Build a private social network that employees will actually use

Company social networks can drive collaboration and innovation -- or they can wither on the vine. These tips can help make yours a success.

By Todd R. Weiss, Computerworld |  Unified Communications, social networks

Margerum says Plantronics chose Jive because of its extensive search capabilities and its good integration with desktop applications from other vendors, such as Microsoft, that Plantronics is already running.

"It has a Facebook-like approach," he adds. "It's clearly not 'what I did yesterday' or 'what I did on my vacation.' It's about a news article someone saw or someone asking a question about a particular idea. You might mention that a competitor brought out a new product and ask people what they think about it."

Jive... seems to be motivating employees to share more of their knowledge than we've seen before." Barry Margerum, Plantronics

The end result is real-time idea sharing that benefits the company, Margerum says. "You're trying to get a conversation started that's going to elevate this knowledge to everyone in that community. It's sort of like a brainstorming session."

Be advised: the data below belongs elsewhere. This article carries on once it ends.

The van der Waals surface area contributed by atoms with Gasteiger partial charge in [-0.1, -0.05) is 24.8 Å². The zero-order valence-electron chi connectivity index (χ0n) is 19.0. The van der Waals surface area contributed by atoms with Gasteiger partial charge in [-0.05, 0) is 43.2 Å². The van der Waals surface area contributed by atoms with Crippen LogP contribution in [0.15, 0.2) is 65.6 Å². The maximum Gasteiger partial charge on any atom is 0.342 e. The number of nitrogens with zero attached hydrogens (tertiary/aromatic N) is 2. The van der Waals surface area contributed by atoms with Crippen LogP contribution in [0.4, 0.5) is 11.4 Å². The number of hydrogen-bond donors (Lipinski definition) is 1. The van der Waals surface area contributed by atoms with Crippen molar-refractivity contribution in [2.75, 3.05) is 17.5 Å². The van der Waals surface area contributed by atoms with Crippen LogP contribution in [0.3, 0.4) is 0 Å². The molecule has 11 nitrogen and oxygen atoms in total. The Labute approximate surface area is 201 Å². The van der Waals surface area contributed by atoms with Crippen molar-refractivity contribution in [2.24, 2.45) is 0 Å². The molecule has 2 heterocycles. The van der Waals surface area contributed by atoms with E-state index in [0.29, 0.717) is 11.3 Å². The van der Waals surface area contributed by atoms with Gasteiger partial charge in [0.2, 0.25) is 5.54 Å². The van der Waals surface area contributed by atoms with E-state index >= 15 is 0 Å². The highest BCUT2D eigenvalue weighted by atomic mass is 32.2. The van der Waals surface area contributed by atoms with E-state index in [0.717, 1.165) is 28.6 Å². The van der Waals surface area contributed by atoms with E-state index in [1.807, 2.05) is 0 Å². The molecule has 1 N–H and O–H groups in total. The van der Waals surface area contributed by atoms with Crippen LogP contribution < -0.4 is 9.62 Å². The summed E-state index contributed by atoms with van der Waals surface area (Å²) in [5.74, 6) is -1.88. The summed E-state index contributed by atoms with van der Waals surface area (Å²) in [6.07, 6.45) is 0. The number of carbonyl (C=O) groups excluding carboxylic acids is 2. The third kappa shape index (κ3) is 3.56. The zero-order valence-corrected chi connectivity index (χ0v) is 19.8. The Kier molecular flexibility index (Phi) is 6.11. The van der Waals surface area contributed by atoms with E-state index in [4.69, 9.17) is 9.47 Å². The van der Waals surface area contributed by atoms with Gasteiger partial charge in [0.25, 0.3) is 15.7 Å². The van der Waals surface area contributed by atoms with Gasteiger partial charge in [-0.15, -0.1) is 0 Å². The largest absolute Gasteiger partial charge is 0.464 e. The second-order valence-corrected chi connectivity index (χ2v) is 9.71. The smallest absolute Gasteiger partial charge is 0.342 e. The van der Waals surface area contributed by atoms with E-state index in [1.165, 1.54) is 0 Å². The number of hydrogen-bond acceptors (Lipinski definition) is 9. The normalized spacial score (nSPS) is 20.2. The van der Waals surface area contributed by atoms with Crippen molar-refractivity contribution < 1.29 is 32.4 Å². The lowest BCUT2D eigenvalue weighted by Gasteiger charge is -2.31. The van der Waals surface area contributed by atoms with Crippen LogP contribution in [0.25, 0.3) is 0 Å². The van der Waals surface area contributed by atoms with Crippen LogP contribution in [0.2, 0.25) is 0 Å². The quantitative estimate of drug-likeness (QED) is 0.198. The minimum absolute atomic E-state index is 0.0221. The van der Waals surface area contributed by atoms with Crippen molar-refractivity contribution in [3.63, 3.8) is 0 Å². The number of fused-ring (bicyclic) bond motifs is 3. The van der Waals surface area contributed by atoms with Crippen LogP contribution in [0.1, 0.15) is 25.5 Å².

It's still too early to point to specific successes in the company, he says, but participation has been very strong and is showing clear benefits. "Jive is emerging as a frictionless way to share expertise and opinions with the enterprise pool," he says. "It seems to be motivating employees to share more of their knowledge than we've seen before."

Margerum wouldn't disclose how much his company spends on Jive for its employees, but Jive says that pricing for its Jive Social Business Platform for internal corporate use begins at $12 per user per month.

Introducing and reinforcing company culture

At BMC Software in Austin, Texas, internal social networking has been used for a year, with some 7,000 employees creating 965 groups in which they collaborate and share information, said Hollie Castro, senior vice president of administration. The company uses Chatter from Salesforce and has found that it enhances communications with and among employees in several ways, Castro says.

BMC uses Chatter to introduce new employees to the company before they start their first day on the job. Here the company onboards new workers and shares HR information, company procedures and more in a social place where the new employees can ask questions and meet co-workers immediately.


Originally published on Computerworld |  Click here to read the original story.
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